1829 ENGLISH POETRY 1579-1830: SPENSER AND THE TRADITION

Adam Smith

Walter Scott to John Wilson Croker, 10 January 1829; The Croker Papers, ed. Louis J. Jennings (1884) 1:430.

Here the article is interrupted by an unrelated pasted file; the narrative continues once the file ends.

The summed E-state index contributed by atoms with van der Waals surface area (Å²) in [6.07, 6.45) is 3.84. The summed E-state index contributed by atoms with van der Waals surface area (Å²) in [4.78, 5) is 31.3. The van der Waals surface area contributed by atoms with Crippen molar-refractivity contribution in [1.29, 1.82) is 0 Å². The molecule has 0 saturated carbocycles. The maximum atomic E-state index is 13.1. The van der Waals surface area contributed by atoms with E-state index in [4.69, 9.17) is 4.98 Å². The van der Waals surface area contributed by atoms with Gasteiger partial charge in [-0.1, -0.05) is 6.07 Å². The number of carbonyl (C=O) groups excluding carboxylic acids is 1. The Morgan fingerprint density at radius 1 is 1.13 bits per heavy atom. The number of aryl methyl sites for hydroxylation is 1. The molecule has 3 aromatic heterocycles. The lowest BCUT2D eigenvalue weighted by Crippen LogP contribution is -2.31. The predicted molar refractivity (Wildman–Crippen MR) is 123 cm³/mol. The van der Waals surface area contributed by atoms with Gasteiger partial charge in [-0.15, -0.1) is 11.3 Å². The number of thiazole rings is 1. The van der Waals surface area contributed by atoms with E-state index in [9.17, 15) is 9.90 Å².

At Glasgow Johnson had a meeting with Smith (Adam Smith), which terminated strangely. John Millar used to report that Smith, obviously much disappointed, came into a party who were playing at cards. The Doctor's appearance suspended the amusement, for as all knew he was about to meet Johnson that evening, every one was curious to hear what had passed. Adam Smith, whose temper seemed much ruffled, answered only at first, "He is a brute! he is a brute!" Upon closer examination, it appeared that Dr. Johnson no sooner saw Smith than he brought forward a charge against him for something in his famous letter on the death of Hume. Smith said he had vindicated the truth of the statement. "And what did the Doctor say?" was the universal query: "Why, he said — he said" said Smith, with the deepest impression of resentment, "he said — 'You lie!'" "And what did you reply?" "I said, 'You are a son of a b—h!'" On such terms did these two great moralists meet and part, and such was the classic dialogue betwixt them.